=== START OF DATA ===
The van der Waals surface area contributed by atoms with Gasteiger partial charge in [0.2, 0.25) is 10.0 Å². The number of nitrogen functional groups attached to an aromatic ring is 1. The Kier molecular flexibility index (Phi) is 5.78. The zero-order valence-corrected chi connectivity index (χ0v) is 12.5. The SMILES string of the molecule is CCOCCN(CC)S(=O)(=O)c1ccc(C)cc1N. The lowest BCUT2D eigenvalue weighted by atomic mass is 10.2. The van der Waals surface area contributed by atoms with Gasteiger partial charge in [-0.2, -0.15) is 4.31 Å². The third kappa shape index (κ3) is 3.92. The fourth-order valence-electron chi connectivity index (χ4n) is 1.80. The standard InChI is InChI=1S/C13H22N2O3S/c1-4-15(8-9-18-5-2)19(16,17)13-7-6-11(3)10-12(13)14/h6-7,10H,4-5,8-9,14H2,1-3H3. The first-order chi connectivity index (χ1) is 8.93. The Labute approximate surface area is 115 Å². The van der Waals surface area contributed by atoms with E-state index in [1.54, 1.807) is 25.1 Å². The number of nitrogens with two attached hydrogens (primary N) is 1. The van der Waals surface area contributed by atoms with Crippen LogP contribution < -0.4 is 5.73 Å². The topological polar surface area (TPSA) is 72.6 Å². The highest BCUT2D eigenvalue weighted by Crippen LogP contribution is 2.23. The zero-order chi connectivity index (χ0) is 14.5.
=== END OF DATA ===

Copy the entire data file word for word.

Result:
The van der Waals surface area contributed by atoms with Gasteiger partial charge in [0.2, 0.25) is 10.0 Å². The number of nitrogen functional groups attached to an aromatic ring is 1. The Kier molecular flexibility index (Phi) is 5.78. The zero-order valence-corrected chi connectivity index (χ0v) is 12.5. The SMILES string of the molecule is CCOCCN(CC)S(=O)(=O)c1ccc(C)cc1N. The lowest BCUT2D eigenvalue weighted by atomic mass is 10.2. The van der Waals surface area contributed by atoms with Gasteiger partial charge in [-0.2, -0.15) is 4.31 Å². The third kappa shape index (κ3) is 3.92. The fourth-order valence-electron chi connectivity index (χ4n) is 1.80. The standard InChI is InChI=1S/C13H22N2O3S/c1-4-15(8-9-18-5-2)19(16,17)13-7-6-11(3)10-12(13)14/h6-7,10H,4-5,8-9,14H2,1-3H3. The first-order chi connectivity index (χ1) is 8.93. The Labute approximate surface area is 115 Å². The van der Waals surface area contributed by atoms with E-state index in [1.54, 1.807) is 25.1 Å². The number of nitrogens with two attached hydrogens (primary N) is 1. The van der Waals surface area contributed by atoms with Crippen LogP contribution < -0.4 is 5.73 Å². The topological polar surface area (TPSA) is 72.6 Å². The highest BCUT2D eigenvalue weighted by Crippen LogP contribution is 2.23. The zero-order chi connectivity index (χ0) is 14.5.